Posts Tagged ‘Hawaii Comedy’
Sometimes you just have to ask.
Our headliner that week, Steve Bluestein, had just delivered one of the most brilliant and daring ad libs ever witnessed on our Honolulu Comedy Club stage, and I had to know. Even from Steve, whose entire act was bantering with the audience, well, this one was over the top.
Bluestein (pronounced “stine,” not “steen,” as I was once and only once corrected) is a gem. He talks to the audience his entire time on stage in an endearing love-hate Rickles-lite kind of way, yet many of the things you hear from show to show are the same. He knows what questions to ask, where to lead the discussion, and has responses for seemingly every type of situation. Us other comics, we just sit back and marvel. The sheer control, the mastery. Off the charts.
But this one evening Bluestein went beyond.
Backstage after the show when our home was at the Top of the Ilikai, long before the Sarentos renovation, I asked about that particular interchange in his set. “Steve, I gotta know. Was that an ad lib?”
Of course when I say “backstage” I really mean “the kitchen.” But using terms like Green Room or Backstage sounds more impressive than Next To The Stainless Steel Commercial Dishwasher.
Steve thought about it for a moment. “Yes and no,” he replied.
I’d better tell you about the ad lib. He asked a question to a random older guy sitting several rows back. He looked like he was in his 70’s. Unexpectedly, the man’s response came with a thick German accent. Steve, whose last name identifies his Jewish heritage, was set to take full advantage. “Oh, a German! And what were YOU doing [looking at his watch] 50 years ago?”
Not waiting for an answer Steve continued, now speaking with his own German accent, “Vot, me? I vus a ski instructor! I had no idea anything vus happening. All I know is that ven I came back a few years later, the bagel shop at the corner? It vus gone.”
Only a Jewish comic can even think of getting away with a line like that, and even so, with great care and precision. Black comics can use the n word; white comics can’t. Only Jewish comics can do Jewish jokes. And, I might add, only Jewish club owners can write about Jewish comics doing Jewish jokes, especially on topics which are taboo to the extreme like this was. I digress.
The laughter was uproarious. There was no uneasiness, no “ooooooh’s.” It was a moment I’ll never forget. But was it an ad lib?
“What do you mean, yes and no?” I asked for clarification.
Steve explained, “Well, I’ve used that line before. A few years ago I had the same situation. There was an older German guy in the audience and I used line then. But back then it was an ad lib.”
Hmmmm… A repeated ad lib. That might be a good question for my Zen Master. Is “repeated ad lib” an oxymoron? If you use an ad lib a second time, is it still an ad lib?
I believe the answer is yes. Most definitely. Once an ad lib, always an ad lib. I’m glad I asked.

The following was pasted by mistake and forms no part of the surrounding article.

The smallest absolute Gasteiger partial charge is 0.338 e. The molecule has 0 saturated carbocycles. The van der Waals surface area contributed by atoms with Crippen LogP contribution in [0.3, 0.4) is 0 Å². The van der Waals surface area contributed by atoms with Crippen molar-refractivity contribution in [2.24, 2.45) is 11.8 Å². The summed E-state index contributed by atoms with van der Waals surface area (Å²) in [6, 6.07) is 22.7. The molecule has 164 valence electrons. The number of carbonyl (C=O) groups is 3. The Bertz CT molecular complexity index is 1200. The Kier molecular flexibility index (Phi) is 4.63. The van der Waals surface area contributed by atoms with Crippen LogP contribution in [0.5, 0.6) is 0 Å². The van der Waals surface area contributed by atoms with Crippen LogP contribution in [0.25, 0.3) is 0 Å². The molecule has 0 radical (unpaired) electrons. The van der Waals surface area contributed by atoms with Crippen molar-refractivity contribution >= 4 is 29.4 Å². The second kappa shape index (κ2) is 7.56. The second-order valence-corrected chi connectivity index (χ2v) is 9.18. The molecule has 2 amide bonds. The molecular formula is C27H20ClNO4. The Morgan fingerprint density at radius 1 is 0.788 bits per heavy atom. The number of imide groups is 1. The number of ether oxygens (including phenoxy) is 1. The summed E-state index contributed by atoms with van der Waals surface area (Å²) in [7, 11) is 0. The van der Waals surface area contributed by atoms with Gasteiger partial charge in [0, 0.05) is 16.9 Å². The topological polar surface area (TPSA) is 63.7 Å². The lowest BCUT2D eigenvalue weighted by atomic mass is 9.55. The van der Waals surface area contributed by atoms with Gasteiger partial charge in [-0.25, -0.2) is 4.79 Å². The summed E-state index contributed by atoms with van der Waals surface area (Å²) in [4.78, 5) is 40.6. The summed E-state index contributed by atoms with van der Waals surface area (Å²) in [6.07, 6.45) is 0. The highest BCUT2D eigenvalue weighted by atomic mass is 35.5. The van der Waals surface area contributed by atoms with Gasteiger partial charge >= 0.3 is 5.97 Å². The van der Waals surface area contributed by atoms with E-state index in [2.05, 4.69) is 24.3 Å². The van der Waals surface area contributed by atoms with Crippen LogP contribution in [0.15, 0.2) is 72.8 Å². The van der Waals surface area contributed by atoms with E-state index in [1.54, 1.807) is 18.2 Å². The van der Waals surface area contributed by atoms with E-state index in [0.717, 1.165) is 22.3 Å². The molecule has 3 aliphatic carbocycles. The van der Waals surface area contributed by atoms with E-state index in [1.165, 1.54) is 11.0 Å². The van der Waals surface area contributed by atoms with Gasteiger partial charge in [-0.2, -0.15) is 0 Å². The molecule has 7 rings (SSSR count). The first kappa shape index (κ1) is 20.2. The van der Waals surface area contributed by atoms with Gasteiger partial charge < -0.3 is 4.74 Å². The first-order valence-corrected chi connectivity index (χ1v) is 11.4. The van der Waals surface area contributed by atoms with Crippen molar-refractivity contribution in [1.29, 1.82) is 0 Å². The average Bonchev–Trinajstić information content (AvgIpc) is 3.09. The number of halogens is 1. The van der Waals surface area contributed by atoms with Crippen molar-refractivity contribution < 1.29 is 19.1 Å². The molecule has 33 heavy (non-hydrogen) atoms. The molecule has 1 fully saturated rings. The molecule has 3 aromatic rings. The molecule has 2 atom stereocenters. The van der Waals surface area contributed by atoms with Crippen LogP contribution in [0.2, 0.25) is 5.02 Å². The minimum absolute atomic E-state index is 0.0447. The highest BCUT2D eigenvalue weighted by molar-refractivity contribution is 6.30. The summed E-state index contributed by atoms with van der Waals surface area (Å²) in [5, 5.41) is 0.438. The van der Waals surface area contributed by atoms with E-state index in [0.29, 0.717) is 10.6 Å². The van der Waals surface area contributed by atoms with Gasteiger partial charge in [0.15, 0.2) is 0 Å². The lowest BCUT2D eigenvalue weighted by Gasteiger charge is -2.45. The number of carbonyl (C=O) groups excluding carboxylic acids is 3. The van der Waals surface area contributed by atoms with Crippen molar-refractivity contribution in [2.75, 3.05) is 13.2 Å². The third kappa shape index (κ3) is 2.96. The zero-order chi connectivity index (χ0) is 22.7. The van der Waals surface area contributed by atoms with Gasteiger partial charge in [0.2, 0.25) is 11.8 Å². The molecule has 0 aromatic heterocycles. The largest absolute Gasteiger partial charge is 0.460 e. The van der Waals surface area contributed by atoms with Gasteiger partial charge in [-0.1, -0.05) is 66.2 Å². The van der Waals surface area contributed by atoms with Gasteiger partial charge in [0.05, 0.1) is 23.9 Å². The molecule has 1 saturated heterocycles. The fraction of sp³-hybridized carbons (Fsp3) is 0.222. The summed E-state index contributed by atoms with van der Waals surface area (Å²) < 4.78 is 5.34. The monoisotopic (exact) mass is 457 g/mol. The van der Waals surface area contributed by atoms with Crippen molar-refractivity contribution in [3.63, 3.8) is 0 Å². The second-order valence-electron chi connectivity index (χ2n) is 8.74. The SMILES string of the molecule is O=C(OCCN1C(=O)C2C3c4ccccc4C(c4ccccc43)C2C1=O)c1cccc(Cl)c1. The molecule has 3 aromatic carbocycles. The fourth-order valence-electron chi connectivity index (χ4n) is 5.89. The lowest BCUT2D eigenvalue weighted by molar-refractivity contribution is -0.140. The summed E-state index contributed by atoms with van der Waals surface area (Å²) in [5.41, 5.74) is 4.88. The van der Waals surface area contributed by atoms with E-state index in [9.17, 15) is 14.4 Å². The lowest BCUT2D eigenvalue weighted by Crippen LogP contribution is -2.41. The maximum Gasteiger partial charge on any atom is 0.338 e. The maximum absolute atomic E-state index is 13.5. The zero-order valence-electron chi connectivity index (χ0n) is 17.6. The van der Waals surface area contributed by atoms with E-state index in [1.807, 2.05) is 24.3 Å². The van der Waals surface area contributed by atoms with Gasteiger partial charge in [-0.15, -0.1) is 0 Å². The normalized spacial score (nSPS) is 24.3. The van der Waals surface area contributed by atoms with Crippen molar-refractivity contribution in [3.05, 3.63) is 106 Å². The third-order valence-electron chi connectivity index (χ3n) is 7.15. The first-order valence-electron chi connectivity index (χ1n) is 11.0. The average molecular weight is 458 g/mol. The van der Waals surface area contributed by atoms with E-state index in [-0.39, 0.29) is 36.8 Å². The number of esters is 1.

Before heading to Los Angeles for our family vacation this summer, I asked my 13 year old daughter what she wanted to do while there. She had one request: To meet George Lopez.
Personally, I think this was more than a I-Want-To-Meet-A-Star request. No, I think I was being tested. She’s thinking, “Okay Dad, you say you know George Lopez from when he worked at your comedy clubs in Hawaii, and that if he saw you again he would remember you. But is it really true?
George Lopez worked our comedy clubs in Hawaii before he hit it big. You never forget the people you meet on the way up.
I called Bo Irvine in Hawaii. Bo, Wanda Shipp, and I are partners at the Comedy Polynesia and Sharkey’s Comedy Club shows at the Sheraton Princess Kaiulani in Waikiki. “Bo, who do you think I should call to get tickets to a filming of Lopez Tonight on TBS?”
“Call Bob Fisher,” he quickly replied. “And get an extra ticket for me. I’ll fly in. Haven’t seen George in years!” Bob Fisher is the owner of the Ice House Comedy & Magic Club in Pasadena, CA and for eight years was our Hawaii comedy consultant.
Bob made a call, Bo booked his flight, my daughter packed her camera. Our entourage descended upon Warner Bros Studios in Burbank for what turned out to be the Lopez Tonight’s 101st taping. Warming up the crowd was comedian-juggler Ron Pearson, who has also toured our comedy clubs in Hawaii. Bob and his wife Barbara joined us, as well as comedienne Kathy Buckley at whose house we stayed one night while in L.A.
The Kid’s Moment came midway through the taping.
Juggler Ron had already noticed that Ice House Bob was in the audience. During one of the show’s commercial breaks, Ron went up on stage and whispered in George’s ear pointing to Bob. George came down into the audience, hugged Bob, kissed Barbara, saw my wife Charlotte and I, big hugs, saw Bo, big hug, and Kathy, too.
“George,” I said, “meet our daughter.” Hug.
Dad delivered. More importantly, Dad passed the test.
As George returned to the stage to introduce his next guest, Jada Pinkett-Smith, he asked us to stick around after the show and come backstage.